Religious Articles for
Bible Literalists

"And these words, which I command thee this day, shall be upon thy heart...and thou shalt bind them for a sign upon thy hand, and they shall be for frontlets between thine eyes. And thou shalt write them upon the door-posts of thy house, and upon thy gates."

Deuteronomy 6:6-9


Several years ago I began making Mazuzoth for myself. Then I started making them for others. This I did because I deduced, from passages such as Deuteronomy 6:6-9, that the LORD really did want us to remind ourselves continually of His Word. Consequently, in all my religious objects, the Word is clearly visible.

This Word is supposed to be bound to our arms, our heads and our doors. Although Jews comply with these commandments, they do so in a manner which is almost surely different from that which was originally intended. The Words on the arm, and on the head, undoubtedly referred respectively to the wearing of ornamental bracelets, and to decorations for the turban or other head covering worn in the Middle East in biblical times. Presumably, people were already wearing such decorative ornaments before Moses, but containing pagan words and/or symbols. Moses simply wanted those symbols replaced with decorations containing the Words of the LORD only.

Although there was only consensus, and never complete agreement, concerning which of the LORD's Words were to be thusly bound and exalted, the basic nature of the commandment was clear.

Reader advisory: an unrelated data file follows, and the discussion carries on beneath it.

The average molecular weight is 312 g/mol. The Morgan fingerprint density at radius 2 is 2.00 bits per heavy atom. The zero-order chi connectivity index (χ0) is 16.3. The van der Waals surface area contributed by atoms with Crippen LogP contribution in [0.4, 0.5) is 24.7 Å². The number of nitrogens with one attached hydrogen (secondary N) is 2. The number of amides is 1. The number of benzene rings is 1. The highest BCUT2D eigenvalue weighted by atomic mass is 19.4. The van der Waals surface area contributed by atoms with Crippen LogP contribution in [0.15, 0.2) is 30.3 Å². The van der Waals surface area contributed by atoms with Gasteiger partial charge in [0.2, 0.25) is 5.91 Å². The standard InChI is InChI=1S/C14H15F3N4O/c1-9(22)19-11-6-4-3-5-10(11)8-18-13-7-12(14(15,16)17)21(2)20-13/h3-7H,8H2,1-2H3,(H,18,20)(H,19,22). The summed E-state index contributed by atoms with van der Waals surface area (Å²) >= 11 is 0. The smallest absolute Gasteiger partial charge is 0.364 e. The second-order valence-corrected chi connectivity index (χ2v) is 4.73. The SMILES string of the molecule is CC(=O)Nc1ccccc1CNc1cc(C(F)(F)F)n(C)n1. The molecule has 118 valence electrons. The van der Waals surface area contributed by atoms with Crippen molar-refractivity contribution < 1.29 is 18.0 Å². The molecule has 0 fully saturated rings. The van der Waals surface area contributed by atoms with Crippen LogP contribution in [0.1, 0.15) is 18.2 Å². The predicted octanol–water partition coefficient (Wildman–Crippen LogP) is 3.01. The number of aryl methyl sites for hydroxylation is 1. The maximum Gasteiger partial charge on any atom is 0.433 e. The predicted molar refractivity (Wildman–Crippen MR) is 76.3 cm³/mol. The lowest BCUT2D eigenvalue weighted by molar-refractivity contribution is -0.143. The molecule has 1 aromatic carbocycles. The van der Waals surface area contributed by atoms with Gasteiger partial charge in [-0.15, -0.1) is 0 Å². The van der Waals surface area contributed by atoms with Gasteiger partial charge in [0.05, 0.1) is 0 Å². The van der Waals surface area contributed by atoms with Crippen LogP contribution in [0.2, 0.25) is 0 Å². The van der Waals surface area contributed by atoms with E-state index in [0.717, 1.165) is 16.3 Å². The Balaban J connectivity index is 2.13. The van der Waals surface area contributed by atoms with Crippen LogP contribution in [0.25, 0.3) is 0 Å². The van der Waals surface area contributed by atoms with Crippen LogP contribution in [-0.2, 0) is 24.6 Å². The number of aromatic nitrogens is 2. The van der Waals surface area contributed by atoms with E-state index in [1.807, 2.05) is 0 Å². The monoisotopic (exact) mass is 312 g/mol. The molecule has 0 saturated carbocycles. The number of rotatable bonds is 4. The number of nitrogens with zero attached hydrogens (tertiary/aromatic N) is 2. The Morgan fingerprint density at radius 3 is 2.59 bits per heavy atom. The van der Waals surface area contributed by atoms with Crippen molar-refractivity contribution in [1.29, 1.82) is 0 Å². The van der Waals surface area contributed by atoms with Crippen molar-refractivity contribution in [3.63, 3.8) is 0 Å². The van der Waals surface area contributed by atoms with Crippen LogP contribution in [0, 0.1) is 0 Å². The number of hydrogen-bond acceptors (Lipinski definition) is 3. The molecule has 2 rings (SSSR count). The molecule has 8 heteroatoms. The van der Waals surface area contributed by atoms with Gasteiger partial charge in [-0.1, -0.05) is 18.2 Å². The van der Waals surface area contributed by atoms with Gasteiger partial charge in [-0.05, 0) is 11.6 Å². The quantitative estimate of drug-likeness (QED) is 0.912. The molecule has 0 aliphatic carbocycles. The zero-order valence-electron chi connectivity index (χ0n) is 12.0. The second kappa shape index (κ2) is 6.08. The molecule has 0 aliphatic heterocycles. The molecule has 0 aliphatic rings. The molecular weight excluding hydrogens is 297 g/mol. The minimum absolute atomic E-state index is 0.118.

In modern "traditional" Judaism, the commandment to wear the Words on the arm and head are fulfilled by T'fillin, blocks of wood attached to those organs by leather straps. The words are inside the blocks, and cannot be seen. The blocks are generally worn only during morning prayers, then are removed.

I've always suspected that the arm Mazuzah, whatever form Moses intended it to take, was supposed to be worn continuously, not just during morning prayers. And it's my opinion that the Words should be visible. (My solution is the wristwatch Mazuzah, which you will see below).

The commandment to bind the Words to the door is fulfilled by the modern-day door Mazuzah, which contains the Words in a scroll, placed inside a highly-decorative casing. Most people think the casing is the Mazuzah, but the casing is superfluous. The Mazuzah is the scroll itself, which, as in the T'fillin, is once again invisible. Furthermore, the casing is often very expensive, not infrequently being made of precious metals encrusted with jewels. It draws attention away from the contents within.

When, as a 40-year-old adult studying Torah for the first time, I found out that the Mazuzah was actually the scroll, I began to make my own ornaments for the arm, head and door. They were, and still are, very simple in design, and they reveal the scroll above all else. Two examples of door Mazuzoth are shown above. Here is what I wear on my arm, whenever I leave my house:





Gold mazuzah watch
(Popular! People will ask you about this!)



And here is an example of a more elaborate Mazuzah for the door:





Mazuzah with 3 decorative mini-chimes



Click to read Mazuzah text and specifications.


Placing an order


I have no fixed models, and there are a large variety of designs and prices. Therefore, if you are interested in obtaining either a door or watch Mazuzah, please start by emailing me with your request ( If I can make what you want, for an agreeable price, I will do so.

Ken Biegeleisen

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